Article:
The 1% Strategy

4 of every 5 New Year resolutions fail

The reasons for that happening can be different, often even a combination of many. Some of the resolutions given don’t really reflect what actually matters to us, they are given because it feels like the right thing to do, to give in to social pressure, please others, etc. In this case, it’s for your own good to let those resolutions be forgotten. But sometimes our heart is in the right place when we promise to change our lives in a certain way but the goal is too big, too time-consuming, and too far out of reach. The overwhelmingness of it starts eating away the motivation and when life happens you fall off the wagon and that’s that.

Instead of just having goals, you want your goals to be attainable. The definition of done should be clear to you thus making it easier to understand what kind of effort and how much of it is needed to put into reaching the goal.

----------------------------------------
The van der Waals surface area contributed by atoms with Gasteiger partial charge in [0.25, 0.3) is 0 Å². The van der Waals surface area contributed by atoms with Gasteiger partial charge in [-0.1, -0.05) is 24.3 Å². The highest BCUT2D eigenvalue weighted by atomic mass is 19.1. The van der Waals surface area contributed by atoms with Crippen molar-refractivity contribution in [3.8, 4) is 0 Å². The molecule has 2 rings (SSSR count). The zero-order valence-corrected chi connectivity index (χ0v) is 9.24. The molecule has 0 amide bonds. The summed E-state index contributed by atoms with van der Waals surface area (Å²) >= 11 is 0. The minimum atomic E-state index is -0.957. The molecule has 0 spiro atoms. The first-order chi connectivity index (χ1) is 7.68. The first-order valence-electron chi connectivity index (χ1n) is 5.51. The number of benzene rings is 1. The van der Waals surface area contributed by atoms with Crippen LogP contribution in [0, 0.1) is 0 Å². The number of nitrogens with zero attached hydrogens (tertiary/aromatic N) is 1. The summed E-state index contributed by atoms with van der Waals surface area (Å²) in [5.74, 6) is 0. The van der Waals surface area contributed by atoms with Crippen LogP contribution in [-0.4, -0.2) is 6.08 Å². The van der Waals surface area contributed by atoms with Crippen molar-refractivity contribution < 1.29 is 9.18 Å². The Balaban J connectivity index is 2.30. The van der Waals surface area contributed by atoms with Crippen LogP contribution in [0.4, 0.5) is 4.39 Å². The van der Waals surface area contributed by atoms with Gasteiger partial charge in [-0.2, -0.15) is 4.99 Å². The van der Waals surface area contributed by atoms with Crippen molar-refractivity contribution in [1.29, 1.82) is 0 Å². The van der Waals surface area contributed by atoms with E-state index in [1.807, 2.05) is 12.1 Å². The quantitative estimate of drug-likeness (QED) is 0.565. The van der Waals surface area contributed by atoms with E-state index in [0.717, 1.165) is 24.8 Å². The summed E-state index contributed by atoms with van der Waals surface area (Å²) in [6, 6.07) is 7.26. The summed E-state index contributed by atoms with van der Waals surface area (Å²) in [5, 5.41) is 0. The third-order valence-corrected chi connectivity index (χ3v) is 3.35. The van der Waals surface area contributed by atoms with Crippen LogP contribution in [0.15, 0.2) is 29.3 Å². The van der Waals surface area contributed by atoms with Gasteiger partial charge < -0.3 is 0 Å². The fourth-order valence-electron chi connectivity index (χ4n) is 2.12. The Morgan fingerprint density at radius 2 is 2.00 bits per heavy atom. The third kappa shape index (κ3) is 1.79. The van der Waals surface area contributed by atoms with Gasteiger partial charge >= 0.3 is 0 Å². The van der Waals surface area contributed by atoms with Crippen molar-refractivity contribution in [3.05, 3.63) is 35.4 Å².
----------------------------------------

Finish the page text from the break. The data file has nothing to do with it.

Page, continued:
Your goals should challenge you but instead of scaring you with how big they are, they should inspire you. Turning your goals into ones that are attainable means looking at them realistically and asking yourself if they make sense knowing your previous experience and the time and energy you can realistically invest into them. If a busy parent of three kids and a 9-5 job sets a goal of „Working out 6 times a week 1h per day“ the chances that life will happen, energy and motivation will burn out, is pretty high. Keep in mind that everything you do that resonates with the changes you want to have in your life, drives you a bit closer to them. Ok, the speed may not be 100km/h but you’re moving still in the right direction. So if realistically you have only 15 minutes of time to exercise per day or only one day in a week to work on your side project it’s still better than gritting your teeth for a month to meet your original unattainable goals and then quitting it completely because you burned yourself out

When trying to pick up a new habit that takes you closer to the final goal, aim to be 1% better from the last time you practiced that habit, do 1% more, and get 1% closer to the result. Those percentages accumulate much faster and easier than you can imagine and yet, you’re easing yourself into your new habit slowly and gently without developing any reluctance from pushing yourself too hard. Slow and steady always beats the sprint of madness on a longer journey.